Well-being of Wales report publication

On 29 September, we published the Wellbeing of Wales report, along with a separate report on children and young people’s well-being. We also published easy read versions of both reports. The suite of outputs comprising the Well-being of Wales report and the dashboard of National Indicators was given National Statistics status this year, which means it has been independently assessed as meeting the highest standards of trustworthiness, quality, and value.

How do you use the Well-being of Wales report?

We currently have some understanding of how the report is used, but we are always looking of ways to improve the report, and make the information we publish more accessible and suitable for a wide ranging audience. Understanding how the report is used is key to this.

To gather your views on how you use the well-being report and national indicators, and how they can be improved, we have created a survey form where you can provide your comments and suggestions.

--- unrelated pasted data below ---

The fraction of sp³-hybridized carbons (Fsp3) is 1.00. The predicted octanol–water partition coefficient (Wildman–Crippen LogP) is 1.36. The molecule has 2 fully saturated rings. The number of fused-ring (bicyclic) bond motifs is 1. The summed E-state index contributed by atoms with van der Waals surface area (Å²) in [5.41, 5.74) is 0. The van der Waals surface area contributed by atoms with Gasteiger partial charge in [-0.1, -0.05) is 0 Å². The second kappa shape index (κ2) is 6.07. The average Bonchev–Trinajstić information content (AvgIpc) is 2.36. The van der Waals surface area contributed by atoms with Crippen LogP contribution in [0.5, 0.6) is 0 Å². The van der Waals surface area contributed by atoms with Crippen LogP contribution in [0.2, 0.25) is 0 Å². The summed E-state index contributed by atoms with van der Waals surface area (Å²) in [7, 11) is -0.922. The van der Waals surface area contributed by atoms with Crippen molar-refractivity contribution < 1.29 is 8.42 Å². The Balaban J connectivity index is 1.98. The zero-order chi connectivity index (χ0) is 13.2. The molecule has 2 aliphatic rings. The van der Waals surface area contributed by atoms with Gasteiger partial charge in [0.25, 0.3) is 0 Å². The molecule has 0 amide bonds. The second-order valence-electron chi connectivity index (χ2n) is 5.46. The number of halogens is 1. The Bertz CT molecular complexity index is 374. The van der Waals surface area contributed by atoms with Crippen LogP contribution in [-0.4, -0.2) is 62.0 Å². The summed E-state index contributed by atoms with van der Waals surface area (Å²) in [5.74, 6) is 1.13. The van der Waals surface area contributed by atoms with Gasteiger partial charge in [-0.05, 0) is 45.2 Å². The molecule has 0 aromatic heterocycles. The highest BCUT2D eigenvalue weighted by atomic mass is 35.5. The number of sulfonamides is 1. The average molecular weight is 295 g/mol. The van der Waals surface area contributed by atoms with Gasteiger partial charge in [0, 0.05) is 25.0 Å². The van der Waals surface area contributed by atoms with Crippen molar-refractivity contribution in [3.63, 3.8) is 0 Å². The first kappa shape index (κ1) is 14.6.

Please provide your responses by 21 Nov 2022.

Thank you for taking the time to share your views and we look forward to hearing from you.

Looking ahead to this year’s Well-being of Wales report

The annual Well-being of Wales report is due to be published on 29 September this year. This report will provide an update on well-being in Wales to help us assess whether we are making progress against the seven national well-being goals set by the Well-being of Future Generations (Wales) Act 2015. The report considers progress against the 50 national indicators, alongside a range of other relevant data.

As in 2021, an easy read report will be published in addition to the main report to help ensure everyone is able to access statistical information about Wales.

In 2018, we published a separate report on well-being in children, alongside the main Well-being of Wales. This report included analysis of children’s well-being based on the Schools Health Research Network, as well as using the Millennium Cohort Study and other sources such as data on children in workless households from the Annual Population Survey. We’ve received feedback that there’s a gap in data on children, so this year we’ll be producing an updated children and young people’s well-being report alongside the main report.

What else is new with this year’s report?